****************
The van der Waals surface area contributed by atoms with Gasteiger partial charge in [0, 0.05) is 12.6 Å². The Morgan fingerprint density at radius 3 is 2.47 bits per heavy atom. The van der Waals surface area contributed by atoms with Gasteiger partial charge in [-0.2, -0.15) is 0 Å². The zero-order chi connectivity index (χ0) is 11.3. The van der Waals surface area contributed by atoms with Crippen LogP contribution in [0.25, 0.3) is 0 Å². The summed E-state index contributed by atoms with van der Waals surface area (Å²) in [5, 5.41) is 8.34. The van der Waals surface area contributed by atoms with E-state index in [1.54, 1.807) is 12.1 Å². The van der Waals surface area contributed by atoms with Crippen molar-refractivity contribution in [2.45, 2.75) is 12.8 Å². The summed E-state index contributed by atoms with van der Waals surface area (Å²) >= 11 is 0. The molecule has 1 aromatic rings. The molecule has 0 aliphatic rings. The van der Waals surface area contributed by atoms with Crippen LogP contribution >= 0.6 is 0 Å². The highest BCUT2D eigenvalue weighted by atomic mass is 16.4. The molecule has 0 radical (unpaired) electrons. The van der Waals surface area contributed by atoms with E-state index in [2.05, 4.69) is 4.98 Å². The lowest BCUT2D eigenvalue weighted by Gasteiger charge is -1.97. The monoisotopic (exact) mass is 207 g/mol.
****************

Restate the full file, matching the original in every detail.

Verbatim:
The van der Waals surface area contributed by atoms with Gasteiger partial charge in [0, 0.05) is 12.6 Å². The Morgan fingerprint density at radius 3 is 2.47 bits per heavy atom. The van der Waals surface area contributed by atoms with Gasteiger partial charge in [-0.2, -0.15) is 0 Å². The zero-order chi connectivity index (χ0) is 11.3. The van der Waals surface area contributed by atoms with Crippen LogP contribution in [0.25, 0.3) is 0 Å². The summed E-state index contributed by atoms with van der Waals surface area (Å²) in [5, 5.41) is 8.34. The van der Waals surface area contributed by atoms with E-state index in [1.54, 1.807) is 12.1 Å². The van der Waals surface area contributed by atoms with Crippen molar-refractivity contribution in [2.45, 2.75) is 12.8 Å². The summed E-state index contributed by atoms with van der Waals surface area (Å²) >= 11 is 0. The molecule has 1 aromatic rings. The molecule has 0 aliphatic rings. The van der Waals surface area contributed by atoms with Crippen LogP contribution >= 0.6 is 0 Å². The highest BCUT2D eigenvalue weighted by atomic mass is 16.4. The molecule has 0 radical (unpaired) electrons. The van der Waals surface area contributed by atoms with E-state index in [2.05, 4.69) is 4.98 Å². The lowest BCUT2D eigenvalue weighted by Gasteiger charge is -1.97. The monoisotopic (exact) mass is 207 g/mol.